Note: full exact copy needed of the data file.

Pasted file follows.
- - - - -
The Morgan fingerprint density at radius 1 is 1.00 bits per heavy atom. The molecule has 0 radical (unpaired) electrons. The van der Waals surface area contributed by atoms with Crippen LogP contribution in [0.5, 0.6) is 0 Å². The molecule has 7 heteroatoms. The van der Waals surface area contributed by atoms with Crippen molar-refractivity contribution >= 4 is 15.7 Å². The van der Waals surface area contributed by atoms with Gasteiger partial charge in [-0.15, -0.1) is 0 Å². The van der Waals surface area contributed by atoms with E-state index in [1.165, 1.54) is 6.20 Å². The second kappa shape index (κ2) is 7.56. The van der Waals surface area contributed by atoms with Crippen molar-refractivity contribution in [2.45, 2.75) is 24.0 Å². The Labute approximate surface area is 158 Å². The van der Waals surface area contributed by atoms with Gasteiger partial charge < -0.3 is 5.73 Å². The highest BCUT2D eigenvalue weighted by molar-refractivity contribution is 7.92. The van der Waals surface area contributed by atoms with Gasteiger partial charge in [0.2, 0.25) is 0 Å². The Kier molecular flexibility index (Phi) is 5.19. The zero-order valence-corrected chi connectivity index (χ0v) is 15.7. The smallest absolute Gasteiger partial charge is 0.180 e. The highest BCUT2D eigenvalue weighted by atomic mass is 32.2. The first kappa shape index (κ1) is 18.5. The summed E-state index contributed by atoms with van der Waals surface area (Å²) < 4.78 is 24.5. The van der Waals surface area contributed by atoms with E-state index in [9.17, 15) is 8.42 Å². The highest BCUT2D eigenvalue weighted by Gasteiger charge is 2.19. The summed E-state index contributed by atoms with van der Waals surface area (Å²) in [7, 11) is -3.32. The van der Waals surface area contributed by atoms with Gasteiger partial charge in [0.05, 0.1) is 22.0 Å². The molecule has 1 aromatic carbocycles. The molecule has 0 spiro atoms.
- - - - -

The Morgan fingerprint density at radius 1 is 1.00 bits per heavy atom. The molecule has 0 radical (unpaired) electrons. The van der Waals surface area contributed by atoms with Crippen LogP contribution in [0.5, 0.6) is 0 Å². The molecule has 7 heteroatoms. The van der Waals surface area contributed by atoms with Crippen molar-refractivity contribution >= 4 is 15.7 Å². The van der Waals surface area contributed by atoms with Gasteiger partial charge in [-0.15, -0.1) is 0 Å². The van der Waals surface area contributed by atoms with E-state index in [1.165, 1.54) is 6.20 Å². The second kappa shape index (κ2) is 7.56. The van der Waals surface area contributed by atoms with Crippen molar-refractivity contribution in [2.45, 2.75) is 24.0 Å². The Labute approximate surface area is 158 Å². The van der Waals surface area contributed by atoms with Gasteiger partial charge < -0.3 is 5.73 Å². The highest BCUT2D eigenvalue weighted by molar-refractivity contribution is 7.92. The van der Waals surface area contributed by atoms with Gasteiger partial charge in [0.2, 0.25) is 0 Å². The Kier molecular flexibility index (Phi) is 5.19. The zero-order valence-corrected chi connectivity index (χ0v) is 15.7. The smallest absolute Gasteiger partial charge is 0.180 e. The highest BCUT2D eigenvalue weighted by atomic mass is 32.2. The first kappa shape index (κ1) is 18.5. The summed E-state index contributed by atoms with van der Waals surface area (Å²) < 4.78 is 24.5. The van der Waals surface area contributed by atoms with E-state index in [9.17, 15) is 8.42 Å². The highest BCUT2D eigenvalue weighted by Gasteiger charge is 2.19. The summed E-state index contributed by atoms with van der Waals surface area (Å²) in [7, 11) is -3.32. The van der Waals surface area contributed by atoms with Gasteiger partial charge in [0.05, 0.1) is 22.0 Å². The molecule has 1 aromatic carbocycles. The molecule has 0 spiro atoms.